The stock market crash of 1987 brings an end to the good life that Alison and Sandy Koff have enjoyed during the 1980s. Not only do they lose all their money, but Sandy decides to return to his first wife. Alison can’t make ends meet with her part-time job as a reporter for the local newspaper, so she goes to work as a maid for Melanie Moloney, the celebrity writer who’s in town to dig up the dirt on Senator Alistair Downs, the subject of her next tell-all biography. When Alison finds Melanie murdered, she’s the main suspect, but others had a good reason to kill Melanie, including Downs himself, his daughter Bethany, and Cullie Harrington, an architectural photographer and Alison’s new love. Although readers will figure out whodunit long before Alison does, this sexy and humorous first novel will be enjoyed by fans of Susan Isaacs’s After All These Years and Judith Viorst’s Murdering Mr. Monti.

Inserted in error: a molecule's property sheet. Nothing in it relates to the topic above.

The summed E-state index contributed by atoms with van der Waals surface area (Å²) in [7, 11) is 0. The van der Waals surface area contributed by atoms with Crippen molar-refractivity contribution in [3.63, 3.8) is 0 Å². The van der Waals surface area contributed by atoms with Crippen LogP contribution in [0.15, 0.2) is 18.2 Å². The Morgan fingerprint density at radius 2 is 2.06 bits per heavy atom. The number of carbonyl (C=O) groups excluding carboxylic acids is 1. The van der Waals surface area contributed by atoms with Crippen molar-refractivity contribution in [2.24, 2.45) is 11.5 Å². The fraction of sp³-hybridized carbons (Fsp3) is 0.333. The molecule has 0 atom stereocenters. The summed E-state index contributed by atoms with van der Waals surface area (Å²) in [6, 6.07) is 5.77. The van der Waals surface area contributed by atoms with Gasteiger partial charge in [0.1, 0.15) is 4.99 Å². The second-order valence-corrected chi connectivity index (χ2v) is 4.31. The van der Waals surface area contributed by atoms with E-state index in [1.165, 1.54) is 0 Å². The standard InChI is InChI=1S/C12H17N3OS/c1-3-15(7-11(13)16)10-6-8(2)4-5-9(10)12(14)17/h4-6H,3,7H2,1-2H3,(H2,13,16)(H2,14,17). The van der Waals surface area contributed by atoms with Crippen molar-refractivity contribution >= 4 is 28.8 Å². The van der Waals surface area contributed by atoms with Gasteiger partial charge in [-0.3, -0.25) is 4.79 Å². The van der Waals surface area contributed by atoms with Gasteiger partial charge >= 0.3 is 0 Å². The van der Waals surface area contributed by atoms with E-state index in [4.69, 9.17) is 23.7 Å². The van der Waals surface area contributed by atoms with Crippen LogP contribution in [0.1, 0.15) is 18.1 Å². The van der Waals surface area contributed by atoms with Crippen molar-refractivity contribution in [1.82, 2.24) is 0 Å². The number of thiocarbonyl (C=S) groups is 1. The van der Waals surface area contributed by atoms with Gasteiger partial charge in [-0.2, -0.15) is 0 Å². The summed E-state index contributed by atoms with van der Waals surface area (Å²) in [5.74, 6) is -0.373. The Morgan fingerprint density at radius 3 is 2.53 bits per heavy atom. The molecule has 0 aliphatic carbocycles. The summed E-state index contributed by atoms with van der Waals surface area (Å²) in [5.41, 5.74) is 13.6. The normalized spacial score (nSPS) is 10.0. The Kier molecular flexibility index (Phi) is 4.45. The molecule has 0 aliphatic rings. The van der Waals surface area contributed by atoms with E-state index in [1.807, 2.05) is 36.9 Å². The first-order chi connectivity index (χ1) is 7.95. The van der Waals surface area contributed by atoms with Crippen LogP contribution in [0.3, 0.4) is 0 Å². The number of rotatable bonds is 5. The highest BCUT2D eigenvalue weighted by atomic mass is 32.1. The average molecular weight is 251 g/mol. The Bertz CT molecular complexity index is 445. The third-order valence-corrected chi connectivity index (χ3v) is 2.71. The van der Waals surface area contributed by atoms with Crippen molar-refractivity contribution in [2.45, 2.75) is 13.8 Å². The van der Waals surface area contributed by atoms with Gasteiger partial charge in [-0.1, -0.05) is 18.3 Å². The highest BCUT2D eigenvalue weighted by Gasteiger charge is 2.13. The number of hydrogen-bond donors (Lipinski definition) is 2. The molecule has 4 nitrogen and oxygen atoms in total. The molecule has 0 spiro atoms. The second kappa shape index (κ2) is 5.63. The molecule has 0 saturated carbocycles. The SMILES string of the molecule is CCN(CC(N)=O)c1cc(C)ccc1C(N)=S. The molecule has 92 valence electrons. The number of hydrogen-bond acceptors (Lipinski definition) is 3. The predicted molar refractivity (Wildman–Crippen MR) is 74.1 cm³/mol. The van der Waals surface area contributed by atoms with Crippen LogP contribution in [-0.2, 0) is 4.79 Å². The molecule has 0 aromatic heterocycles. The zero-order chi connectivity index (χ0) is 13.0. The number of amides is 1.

My first novel, Cha Cha Cha, was published in hardcover by Kensington Books in the summer of 1994 – a thrilling experience for me, as I had never dreamed I would write a novel, much less get one published.
I was living in Fairfield County, Connecticut, and working as a freelance writer when the idea for the story popped into my head. It was the mid-eighties – the Reagan “go-go” years – when people seemed to have lots of money and even more lavish ways of spending it. Enormous houses were sprouting up all around me, some of them with indoor squash courts and bowling alleys, even a few moats and turrets. I said to myself, Some day the debt is going to come due and all this prosperity will evaporate. Which it did on October 19, 1987, the day the stock market crashed.
I thought, what if you were one of the people who lost everything?